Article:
0
We're unable to sign you in at this time. Please try again in a few minutes.
Retry
We were able to sign you in, but your subscription(s) could not be found. Please try again in a few minutes.
Retry
There may be a problem with your account. Please contact the AMA Service Center to resolve this issue.
Contact the AMA Service Center:
Telephone: 1 (800) 262-2350 or 1 (312) 670-7827  *   Email: subscriptions@jamanetwork.com
Error Message ......
Article |

The Interpretation of Plasma Haloperidol Concentrations

Darrell G. Kirch, MD; Llewellyn B. Bigelow, MD; Richard J. Wyatt, MD
Arch Gen Psychiatry. 1985;42(8):838-839. doi:10.1001/archpsyc.1985.01790310106016.
Text Size: A A A
Published online

To the Editor.—  The recent study by Smith et al1 regarding plasma haloperidol concentrations and clinical response addressed an important issue in the treatment of schizophrenia. Their statistical analysis of the clinical data, however, illustrates the complexities involved in balancing mathematical rigor against the reasonable interpretation of clinical observations.The authors assumed that the neuroleptic-induced course of clinical improvement in symptoms of psychosis is linear and used this assumption to "estimate" Basic Psychiatric Research Scale (BPRS) scores for patients on days 0 and 24 of treatment. Clinical experience, however, indicates that in many patients response is "nonlinear," with a frequently observed pattern being one of more rapid improvement early in treatment followed by a more gradual phase. Furthermore, the linear model of the relationship of improvement vs time would, if extended, produce either a negative rating in the case of a patient whose condition is improving or a

Topics

Sign in

Create a free personal account to sign up for alerts, share articles, and more.

Purchase Options

• Buy this article
• Subscribe to the journal

First Page Preview

View Large
First page PDF preview

First Page Preview

View Large
First page PDF preview

Figures

Tables

References

Correspondence

CME
Also Meets CME requirements for:
Browse CME for all U.S. States
Accreditation Information
The American Medical Association is accredited by the Accreditation Council for Continuing Medical Education to provide continuing medical education for physicians. The AMA designates this journal-based CME activity for a maximum of 1 AMA PRA Category 1 CreditTM per course. Physicians should claim only the credit commensurate with the extent of their participation in the activity. Physicians who complete the CME course and score at least 80% correct on the quiz are eligible for AMA PRA Category 1 CreditTM.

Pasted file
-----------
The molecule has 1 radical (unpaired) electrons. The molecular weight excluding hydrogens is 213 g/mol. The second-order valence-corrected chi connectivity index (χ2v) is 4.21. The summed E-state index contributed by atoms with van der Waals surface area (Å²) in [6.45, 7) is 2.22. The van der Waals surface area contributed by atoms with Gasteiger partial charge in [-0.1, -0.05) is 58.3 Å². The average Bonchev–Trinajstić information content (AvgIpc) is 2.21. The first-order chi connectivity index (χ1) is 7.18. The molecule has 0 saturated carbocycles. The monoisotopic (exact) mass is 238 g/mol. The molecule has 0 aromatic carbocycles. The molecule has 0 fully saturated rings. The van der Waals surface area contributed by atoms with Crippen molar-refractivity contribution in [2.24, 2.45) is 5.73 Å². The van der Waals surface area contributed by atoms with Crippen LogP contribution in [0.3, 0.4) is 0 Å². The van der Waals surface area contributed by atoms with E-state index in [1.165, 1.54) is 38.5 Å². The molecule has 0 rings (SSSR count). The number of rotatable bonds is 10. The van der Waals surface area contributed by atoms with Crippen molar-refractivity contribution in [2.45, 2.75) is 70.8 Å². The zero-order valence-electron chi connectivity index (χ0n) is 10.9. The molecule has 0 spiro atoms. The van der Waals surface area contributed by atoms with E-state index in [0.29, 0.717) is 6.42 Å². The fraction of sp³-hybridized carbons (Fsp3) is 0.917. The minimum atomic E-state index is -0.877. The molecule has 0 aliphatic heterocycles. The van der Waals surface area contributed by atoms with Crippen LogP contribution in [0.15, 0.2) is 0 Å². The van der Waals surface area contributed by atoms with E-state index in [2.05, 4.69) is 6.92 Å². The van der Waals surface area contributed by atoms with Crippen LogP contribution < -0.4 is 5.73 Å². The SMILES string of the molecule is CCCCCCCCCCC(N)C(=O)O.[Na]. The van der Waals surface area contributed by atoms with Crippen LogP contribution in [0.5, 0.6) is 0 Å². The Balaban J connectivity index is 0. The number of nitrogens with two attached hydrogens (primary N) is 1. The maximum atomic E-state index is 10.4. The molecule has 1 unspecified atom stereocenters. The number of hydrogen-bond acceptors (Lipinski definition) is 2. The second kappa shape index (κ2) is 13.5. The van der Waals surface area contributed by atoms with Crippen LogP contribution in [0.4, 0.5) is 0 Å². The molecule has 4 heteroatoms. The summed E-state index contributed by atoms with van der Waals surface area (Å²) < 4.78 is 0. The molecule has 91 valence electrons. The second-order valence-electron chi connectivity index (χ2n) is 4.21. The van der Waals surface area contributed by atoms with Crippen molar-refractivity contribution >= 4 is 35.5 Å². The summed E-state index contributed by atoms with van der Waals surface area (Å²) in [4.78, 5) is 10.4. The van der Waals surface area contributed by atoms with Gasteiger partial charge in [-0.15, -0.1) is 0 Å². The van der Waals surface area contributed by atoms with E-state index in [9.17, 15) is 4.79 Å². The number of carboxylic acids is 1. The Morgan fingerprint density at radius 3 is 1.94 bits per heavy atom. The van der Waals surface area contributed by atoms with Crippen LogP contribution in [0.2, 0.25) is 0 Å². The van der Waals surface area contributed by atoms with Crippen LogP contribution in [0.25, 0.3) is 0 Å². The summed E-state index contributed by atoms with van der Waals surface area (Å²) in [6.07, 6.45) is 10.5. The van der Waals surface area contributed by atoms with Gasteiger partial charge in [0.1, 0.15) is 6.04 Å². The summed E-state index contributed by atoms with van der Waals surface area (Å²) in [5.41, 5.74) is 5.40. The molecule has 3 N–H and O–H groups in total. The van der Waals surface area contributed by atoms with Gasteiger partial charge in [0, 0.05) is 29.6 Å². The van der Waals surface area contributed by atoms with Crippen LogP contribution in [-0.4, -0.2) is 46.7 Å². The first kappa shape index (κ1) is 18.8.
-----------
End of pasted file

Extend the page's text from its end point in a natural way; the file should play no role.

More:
Note: You must get at least of the answers correct to pass this quiz.
Please click the checkbox indicating that you have read the full article in order to submit your answers.
Your answers have been saved for later.
You have not filled in all the answers to complete this quiz
The following questions were not answered:
Sorry, you have unsuccessfully completed this CME quiz with a score of
The following questions were not answered correctly:
Commitment to Change (optional):
Indicate what change(s) you will implement in your practice, if any, based on this CME course.
Your quiz results:
The filled radio buttons indicate your responses. The preferred responses are highlighted
For CME Course: A Proposed Model for Initial Assessment and Management of Acute Heart Failure Syndromes
Indicate what changes(s) you will implement in your practice, if any, based on this CME course.
Submit a Comment

Multimedia

Some tools below are only available to our subscribers or users with an online account.

Sign in

Create a free personal account to sign up for alerts, share articles, and more.

Purchase Options

• Buy this article
• Subscribe to the journal

Related Content

Customize your page view by dragging & repositioning the boxes below.

Jobs
brightcove.createExperiences();